Secretary's Desk

Holy Mother & School Education

Salutations to the Holy Trinity!! And Namaste to all readers. It is with great éclat that we are launching the website of the Sarada Vidyalaya schools. In the age of internet and online reading, we felt that the news of our school activities should reach a wider section of the society and the alumni who are in various parts of the world. We offer the website at the holy feet of Holy Mother Sri Sarada Devi and pray to bless us with wisdom, strength and ability to do her seva in the schools. We place before the readers few salient incidents from Mothers’ life and thoughts about her outlook towards Education per se and how we can apply those teachings in the Sarada Vidyalaya schools successfully.

Though not the recipient of any formal schooling, the Holy Mother was deeply committed to the education of girls. The Nivedita School established in Kolkata was overtly the effort of Sister Nivedita, but Sri Sarada Devi was the moving spirit behind the enterprise.

Whenever the Mother visited Nivedita School it was an occasion of celebration. She motivated the students by praising all their efforts—however small it may have been. She asked students with special talents to perform in front of her and lauded their efforts. She knew that this was the surest way to improve the self-worth of these children.

Apart from her contribution to developing a formal school curriculum which, according to her directive, would include not only book knowledge but practical skills for everyday living, the Mother’s life is dotted with incidents which teach numerous life skills.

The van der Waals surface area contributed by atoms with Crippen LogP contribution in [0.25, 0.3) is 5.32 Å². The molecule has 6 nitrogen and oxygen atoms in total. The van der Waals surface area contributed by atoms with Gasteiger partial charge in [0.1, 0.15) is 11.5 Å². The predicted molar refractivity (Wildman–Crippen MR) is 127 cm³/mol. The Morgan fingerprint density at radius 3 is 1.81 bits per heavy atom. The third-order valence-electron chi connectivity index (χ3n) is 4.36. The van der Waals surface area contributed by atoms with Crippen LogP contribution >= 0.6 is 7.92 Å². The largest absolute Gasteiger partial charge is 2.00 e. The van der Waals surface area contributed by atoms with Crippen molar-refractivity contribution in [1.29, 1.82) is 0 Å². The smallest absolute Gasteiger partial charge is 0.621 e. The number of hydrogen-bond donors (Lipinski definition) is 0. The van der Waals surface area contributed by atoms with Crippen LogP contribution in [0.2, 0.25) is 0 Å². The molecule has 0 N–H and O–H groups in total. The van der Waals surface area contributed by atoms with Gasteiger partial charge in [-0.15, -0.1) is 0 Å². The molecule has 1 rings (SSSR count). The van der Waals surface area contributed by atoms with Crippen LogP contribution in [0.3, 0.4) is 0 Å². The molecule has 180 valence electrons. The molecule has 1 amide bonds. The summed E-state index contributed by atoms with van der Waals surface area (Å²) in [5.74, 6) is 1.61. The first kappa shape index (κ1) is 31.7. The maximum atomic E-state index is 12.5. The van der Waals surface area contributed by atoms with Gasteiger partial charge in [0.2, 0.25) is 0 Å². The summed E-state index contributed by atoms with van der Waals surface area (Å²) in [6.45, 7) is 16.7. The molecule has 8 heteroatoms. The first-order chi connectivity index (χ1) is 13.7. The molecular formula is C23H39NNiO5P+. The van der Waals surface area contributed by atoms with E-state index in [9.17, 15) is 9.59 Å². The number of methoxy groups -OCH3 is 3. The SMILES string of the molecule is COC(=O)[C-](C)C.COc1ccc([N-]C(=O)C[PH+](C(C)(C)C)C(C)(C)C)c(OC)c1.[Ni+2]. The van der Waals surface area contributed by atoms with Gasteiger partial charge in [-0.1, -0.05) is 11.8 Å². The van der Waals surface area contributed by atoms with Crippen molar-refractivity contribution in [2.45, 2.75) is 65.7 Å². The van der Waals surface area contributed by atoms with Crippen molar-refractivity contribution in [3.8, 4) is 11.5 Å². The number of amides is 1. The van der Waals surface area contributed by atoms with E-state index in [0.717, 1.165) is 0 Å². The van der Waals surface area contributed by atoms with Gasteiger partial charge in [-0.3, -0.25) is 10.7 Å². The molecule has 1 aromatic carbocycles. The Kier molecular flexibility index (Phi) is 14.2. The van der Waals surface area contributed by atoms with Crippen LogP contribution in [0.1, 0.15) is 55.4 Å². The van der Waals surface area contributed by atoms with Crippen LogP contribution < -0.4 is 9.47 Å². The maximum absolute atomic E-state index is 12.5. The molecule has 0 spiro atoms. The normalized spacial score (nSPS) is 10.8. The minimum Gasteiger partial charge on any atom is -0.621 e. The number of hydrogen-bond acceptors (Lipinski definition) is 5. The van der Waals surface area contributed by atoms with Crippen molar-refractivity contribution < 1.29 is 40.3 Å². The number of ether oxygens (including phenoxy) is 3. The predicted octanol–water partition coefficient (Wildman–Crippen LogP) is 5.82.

When some people objected to her niece going to school after her marriage, the Mother countered their objections by saying that an educated girl would make a better wife and mother than an uneducated one.

Once a devotee brought her daughter to the Mother, saying that she was refusing to get married. Instead of persuading the girl to change her mind, the Mother suggested to the parent to send the girl to school before coercing her into a hasty marriage.

She once taught a monk who was reluctant to buy British goods that negotiation is important, even when it comes in the way of a closely held ideology.

Seeing one of the nieces bargaining with a blanket seller, the Mother showed her the importance of empathy and the ability to give to others rather than hoarding things for oneself.

 Whenever anyone did anything in excess, even when it was traditional rituals, the Mother suggested moderation. To someone who was obsessed with cleanliness and constant bathing, the Mother said purity was within and not restricted to the physical body.

The crisis of our present education, especially at the school level, can be addressed by taking into account these and numerous other pointers available in the life and experiences of the Holy Mother. By including them in any curriculum, an unprecedented enrichment is sure to be the outcome. The urgent need of the hour is to assimilate such ideas into the actual classroom—both among teachers and learners, more so at the school level because a strong foundation is the basis of all future achievements in life.